The Consumer Technology Association (CTA), collaborating with industry stakeholders, has ushered in a standard for artificial intelligence in health care.
CTA is the membership organization for companies that innovate, manufacture and market consumer-facing tech like big-screen TVs, slick new autos, video games and voice assistants.
So what’s an organization like CTA doing with AI and health care?
Let me connect the dots.
Check out this graphic taken from my book, HealthConsuming: From Health Consumer to Health Citizen. This shows the ten categories of tech I revisit each year at CES, CTA’s annual mega-conference of new-new things in consumer electronics held in Las Vegas each January.
And those new-new things are, increasingly, “connected” — a growing number of which relate to some aspect of health care, wellness, personal safety, and good home-keeping that bolsters our holistic health.
The things are connected, and they generate data about our bodies, our selves, and indeed, our personal health and medical metrics – from head to toe, heart to feet, inside (say, blood glucose and oral health in our mouths) and outside (e.g., skin health). This is the growing Internet of Things for health and medical care.
All that data that we ourselves create in everyday life we wonky health-tech folks call “patient-generated data” if it’s medically-related or “consumer-generated data” if it’s more wellness, fitness, or non-medical. That personal information can get mashed up and analyzed along with data from our electronic health records and health insurance claims to create a fuller picture of us….helpful in personalizing medical treatments and health regimens that are unique to us. In the best of all worlds, that can lead us to better health outcomes, more effective care, and lower costs.
That analysis can be done using artificial intelligence, augmented intelligence, machine learning — contemporary modes of calculations that amass huge volumes of data quickly.
But AI uses algorithms, calculations that have assumptions that underpin them — and these can be biased. Furthermore, data can also be imperfect if it’s incomplete, incorrect, or otherwise “dirty.” You know the old adage: garbage in, garbage out.
So CTA collaborated with members who represent a broad and deep range of the health/care ecosystem to develop the ANSI/CTA Standard for AI in health care. The list is long, and runs through most of the alphabet from “A” to “X.” Some of the long list includes AT&T, AdvaMed, Amazon, and the ATA (formerly known as the American Telemedicine Association), Brookings, Doctor on Demand, Fitbit, Google, Humana, Mercedes, Microsoft, Philips, Validic and Verizon, among others.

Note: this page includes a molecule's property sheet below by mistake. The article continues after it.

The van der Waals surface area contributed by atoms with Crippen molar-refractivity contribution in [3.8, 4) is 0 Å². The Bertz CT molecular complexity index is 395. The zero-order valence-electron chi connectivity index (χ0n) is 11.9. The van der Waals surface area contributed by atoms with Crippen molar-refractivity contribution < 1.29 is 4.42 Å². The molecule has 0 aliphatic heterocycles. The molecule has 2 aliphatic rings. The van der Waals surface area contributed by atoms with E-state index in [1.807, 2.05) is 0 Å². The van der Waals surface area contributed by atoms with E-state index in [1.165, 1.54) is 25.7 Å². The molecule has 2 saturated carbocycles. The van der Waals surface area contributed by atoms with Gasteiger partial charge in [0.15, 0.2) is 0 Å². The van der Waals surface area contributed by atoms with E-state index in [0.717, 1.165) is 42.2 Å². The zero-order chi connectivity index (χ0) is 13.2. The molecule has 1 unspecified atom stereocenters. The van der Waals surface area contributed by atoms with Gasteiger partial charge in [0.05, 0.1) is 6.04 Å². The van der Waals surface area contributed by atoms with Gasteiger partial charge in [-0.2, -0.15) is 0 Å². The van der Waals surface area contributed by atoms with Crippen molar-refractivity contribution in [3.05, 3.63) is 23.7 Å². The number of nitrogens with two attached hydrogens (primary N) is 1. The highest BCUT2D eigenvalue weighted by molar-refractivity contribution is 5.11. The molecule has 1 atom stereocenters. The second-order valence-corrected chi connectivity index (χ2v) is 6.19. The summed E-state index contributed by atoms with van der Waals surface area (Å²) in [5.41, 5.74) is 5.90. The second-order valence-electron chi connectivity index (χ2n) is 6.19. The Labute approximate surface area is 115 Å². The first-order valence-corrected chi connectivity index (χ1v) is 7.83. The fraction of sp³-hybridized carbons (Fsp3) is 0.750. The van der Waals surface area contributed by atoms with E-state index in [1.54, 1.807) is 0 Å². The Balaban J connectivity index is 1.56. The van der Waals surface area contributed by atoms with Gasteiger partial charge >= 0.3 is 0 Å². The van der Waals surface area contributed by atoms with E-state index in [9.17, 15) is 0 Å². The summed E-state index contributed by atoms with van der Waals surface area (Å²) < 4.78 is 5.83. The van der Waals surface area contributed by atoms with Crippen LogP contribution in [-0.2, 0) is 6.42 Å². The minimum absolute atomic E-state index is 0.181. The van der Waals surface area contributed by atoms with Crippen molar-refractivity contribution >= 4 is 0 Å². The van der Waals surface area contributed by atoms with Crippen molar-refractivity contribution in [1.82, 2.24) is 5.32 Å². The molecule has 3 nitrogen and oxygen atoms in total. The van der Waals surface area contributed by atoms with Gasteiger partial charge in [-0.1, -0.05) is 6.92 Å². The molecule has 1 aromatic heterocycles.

Health Populi’s Hot Points: If you didn’t read this short-list carefully, you might have missed a couple of surprises: “Humana?” “Mercedes-Benz?” Members of the CTA who are keen on AI in health care?
Indeed. Look at my ten tech’s I monitor at CES. Connected cars are emerging as a “third space” for health and wellness, and Mercedes, Toyota, Honda, Audi and other car companies have been working on concept cars in health for years. For example, here’s my Health Populi write-up of Toyota, for example, and its wellness car from 2007. Yes, the connected car for health has been cooking for some time.
Now, consider Humana’s involvement. Humana — a health insurance company — joined the CTA last year. The point is that “health insurance” companies are morphing beyond the historic core business of “insurance,” and into health. And of course, effectively ensuring and insuring peoples’ health involves a lot of data beyond the traditional health insurance claim extending into social determinants of health, behavioral health, safe driving, eating well, and other daily life-flows.
That CTA shepherded this development is exciting and promising for helping to re-imagine and re-make health for people — where we live, work, play, pray, learn and shop. Health/care is everywhere. Making sure that health industry stakeholders are good actors and positive stewards of our personal health data is crucial as we go and grow forward in the emerging health care AI era.